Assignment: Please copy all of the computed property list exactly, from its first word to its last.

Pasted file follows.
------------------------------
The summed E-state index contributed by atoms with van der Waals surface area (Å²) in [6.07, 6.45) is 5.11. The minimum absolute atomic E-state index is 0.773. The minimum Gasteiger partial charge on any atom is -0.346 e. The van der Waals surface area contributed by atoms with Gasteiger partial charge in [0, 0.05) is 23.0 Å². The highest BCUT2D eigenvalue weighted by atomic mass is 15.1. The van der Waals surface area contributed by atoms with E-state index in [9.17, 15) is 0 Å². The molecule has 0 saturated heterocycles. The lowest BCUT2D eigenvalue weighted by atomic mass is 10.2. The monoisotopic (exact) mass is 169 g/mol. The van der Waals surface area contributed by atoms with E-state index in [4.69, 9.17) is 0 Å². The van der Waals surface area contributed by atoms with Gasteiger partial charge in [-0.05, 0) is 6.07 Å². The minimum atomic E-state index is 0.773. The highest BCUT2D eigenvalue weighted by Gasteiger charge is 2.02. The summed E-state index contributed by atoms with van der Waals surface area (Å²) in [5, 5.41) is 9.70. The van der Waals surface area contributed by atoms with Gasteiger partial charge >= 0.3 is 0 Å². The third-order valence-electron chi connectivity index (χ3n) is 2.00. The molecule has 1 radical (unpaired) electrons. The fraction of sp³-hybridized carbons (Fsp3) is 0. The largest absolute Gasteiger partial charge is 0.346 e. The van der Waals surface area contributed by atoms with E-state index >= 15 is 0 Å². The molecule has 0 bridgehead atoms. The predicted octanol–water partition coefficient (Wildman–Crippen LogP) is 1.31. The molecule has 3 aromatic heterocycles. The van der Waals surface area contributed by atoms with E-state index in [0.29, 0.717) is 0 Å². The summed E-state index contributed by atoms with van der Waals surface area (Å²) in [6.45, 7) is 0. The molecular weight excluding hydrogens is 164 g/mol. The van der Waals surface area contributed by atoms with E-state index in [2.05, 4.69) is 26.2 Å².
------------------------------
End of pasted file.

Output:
The summed E-state index contributed by atoms with van der Waals surface area (Å²) in [6.07, 6.45) is 5.11. The minimum absolute atomic E-state index is 0.773. The minimum Gasteiger partial charge on any atom is -0.346 e. The van der Waals surface area contributed by atoms with Gasteiger partial charge in [0, 0.05) is 23.0 Å². The highest BCUT2D eigenvalue weighted by atomic mass is 15.1. The van der Waals surface area contributed by atoms with E-state index in [9.17, 15) is 0 Å². The molecule has 0 saturated heterocycles. The lowest BCUT2D eigenvalue weighted by atomic mass is 10.2. The monoisotopic (exact) mass is 169 g/mol. The van der Waals surface area contributed by atoms with E-state index in [4.69, 9.17) is 0 Å². The van der Waals surface area contributed by atoms with Gasteiger partial charge in [-0.05, 0) is 6.07 Å². The minimum atomic E-state index is 0.773. The highest BCUT2D eigenvalue weighted by Gasteiger charge is 2.02. The summed E-state index contributed by atoms with van der Waals surface area (Å²) in [5, 5.41) is 9.70. The van der Waals surface area contributed by atoms with Gasteiger partial charge >= 0.3 is 0 Å². The third-order valence-electron chi connectivity index (χ3n) is 2.00. The molecule has 1 radical (unpaired) electrons. The fraction of sp³-hybridized carbons (Fsp3) is 0. The largest absolute Gasteiger partial charge is 0.346 e. The van der Waals surface area contributed by atoms with E-state index >= 15 is 0 Å². The molecule has 0 bridgehead atoms. The predicted octanol–water partition coefficient (Wildman–Crippen LogP) is 1.31. The molecule has 3 aromatic heterocycles. The van der Waals surface area contributed by atoms with E-state index in [0.29, 0.717) is 0 Å². The summed E-state index contributed by atoms with van der Waals surface area (Å²) in [6.45, 7) is 0. The molecular weight excluding hydrogens is 164 g/mol. The van der Waals surface area contributed by atoms with E-state index in [2.05, 4.69) is 26.2 Å².